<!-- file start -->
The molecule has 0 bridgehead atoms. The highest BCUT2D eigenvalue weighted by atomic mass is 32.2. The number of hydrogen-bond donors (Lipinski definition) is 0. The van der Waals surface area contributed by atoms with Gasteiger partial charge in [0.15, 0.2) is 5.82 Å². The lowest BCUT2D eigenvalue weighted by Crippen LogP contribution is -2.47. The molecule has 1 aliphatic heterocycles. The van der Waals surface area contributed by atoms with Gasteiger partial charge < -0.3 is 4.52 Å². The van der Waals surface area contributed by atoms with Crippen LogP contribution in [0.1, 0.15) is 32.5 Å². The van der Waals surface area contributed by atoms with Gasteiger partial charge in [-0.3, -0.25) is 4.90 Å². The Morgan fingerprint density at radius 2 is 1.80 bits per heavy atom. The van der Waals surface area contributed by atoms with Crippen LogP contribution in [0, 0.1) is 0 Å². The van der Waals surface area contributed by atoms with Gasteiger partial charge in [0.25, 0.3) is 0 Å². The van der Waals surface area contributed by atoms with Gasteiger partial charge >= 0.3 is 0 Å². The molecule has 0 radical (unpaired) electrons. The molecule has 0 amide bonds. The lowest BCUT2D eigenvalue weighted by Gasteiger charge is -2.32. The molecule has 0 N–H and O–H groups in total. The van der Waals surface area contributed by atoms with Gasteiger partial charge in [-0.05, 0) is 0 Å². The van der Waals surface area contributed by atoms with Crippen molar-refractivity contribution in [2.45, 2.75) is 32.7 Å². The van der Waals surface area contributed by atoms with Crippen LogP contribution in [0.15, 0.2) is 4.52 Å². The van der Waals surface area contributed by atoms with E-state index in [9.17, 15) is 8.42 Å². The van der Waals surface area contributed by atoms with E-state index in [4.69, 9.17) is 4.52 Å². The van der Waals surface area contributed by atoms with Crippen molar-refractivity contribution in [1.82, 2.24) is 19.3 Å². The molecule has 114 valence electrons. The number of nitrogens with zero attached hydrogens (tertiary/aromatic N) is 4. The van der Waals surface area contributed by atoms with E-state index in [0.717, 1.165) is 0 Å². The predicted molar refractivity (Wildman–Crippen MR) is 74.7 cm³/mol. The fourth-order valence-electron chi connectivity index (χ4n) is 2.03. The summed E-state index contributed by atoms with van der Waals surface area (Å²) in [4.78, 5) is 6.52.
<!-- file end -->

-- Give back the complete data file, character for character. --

The molecule has 0 bridgehead atoms. The highest BCUT2D eigenvalue weighted by atomic mass is 32.2. The number of hydrogen-bond donors (Lipinski definition) is 0. The van der Waals surface area contributed by atoms with Gasteiger partial charge in [0.15, 0.2) is 5.82 Å². The lowest BCUT2D eigenvalue weighted by Crippen LogP contribution is -2.47. The molecule has 1 aliphatic heterocycles. The van der Waals surface area contributed by atoms with Gasteiger partial charge < -0.3 is 4.52 Å². The van der Waals surface area contributed by atoms with Crippen LogP contribution in [0.1, 0.15) is 32.5 Å². The van der Waals surface area contributed by atoms with Gasteiger partial charge in [-0.3, -0.25) is 4.90 Å². The Morgan fingerprint density at radius 2 is 1.80 bits per heavy atom. The van der Waals surface area contributed by atoms with Crippen LogP contribution in [0, 0.1) is 0 Å². The van der Waals surface area contributed by atoms with Gasteiger partial charge in [0.25, 0.3) is 0 Å². The van der Waals surface area contributed by atoms with Gasteiger partial charge >= 0.3 is 0 Å². The molecule has 0 radical (unpaired) electrons. The molecule has 0 amide bonds. The lowest BCUT2D eigenvalue weighted by Gasteiger charge is -2.32. The molecule has 0 N–H and O–H groups in total. The van der Waals surface area contributed by atoms with Gasteiger partial charge in [-0.05, 0) is 0 Å². The van der Waals surface area contributed by atoms with Crippen molar-refractivity contribution in [2.45, 2.75) is 32.7 Å². The van der Waals surface area contributed by atoms with Crippen LogP contribution in [0.15, 0.2) is 4.52 Å². The van der Waals surface area contributed by atoms with E-state index in [9.17, 15) is 8.42 Å². The van der Waals surface area contributed by atoms with E-state index in [4.69, 9.17) is 4.52 Å². The van der Waals surface area contributed by atoms with Crippen molar-refractivity contribution in [1.82, 2.24) is 19.3 Å². The molecule has 114 valence electrons. The number of nitrogens with zero attached hydrogens (tertiary/aromatic N) is 4. The van der Waals surface area contributed by atoms with E-state index in [0.717, 1.165) is 0 Å². The predicted molar refractivity (Wildman–Crippen MR) is 74.7 cm³/mol. The fourth-order valence-electron chi connectivity index (χ4n) is 2.03. The summed E-state index contributed by atoms with van der Waals surface area (Å²) in [4.78, 5) is 6.52.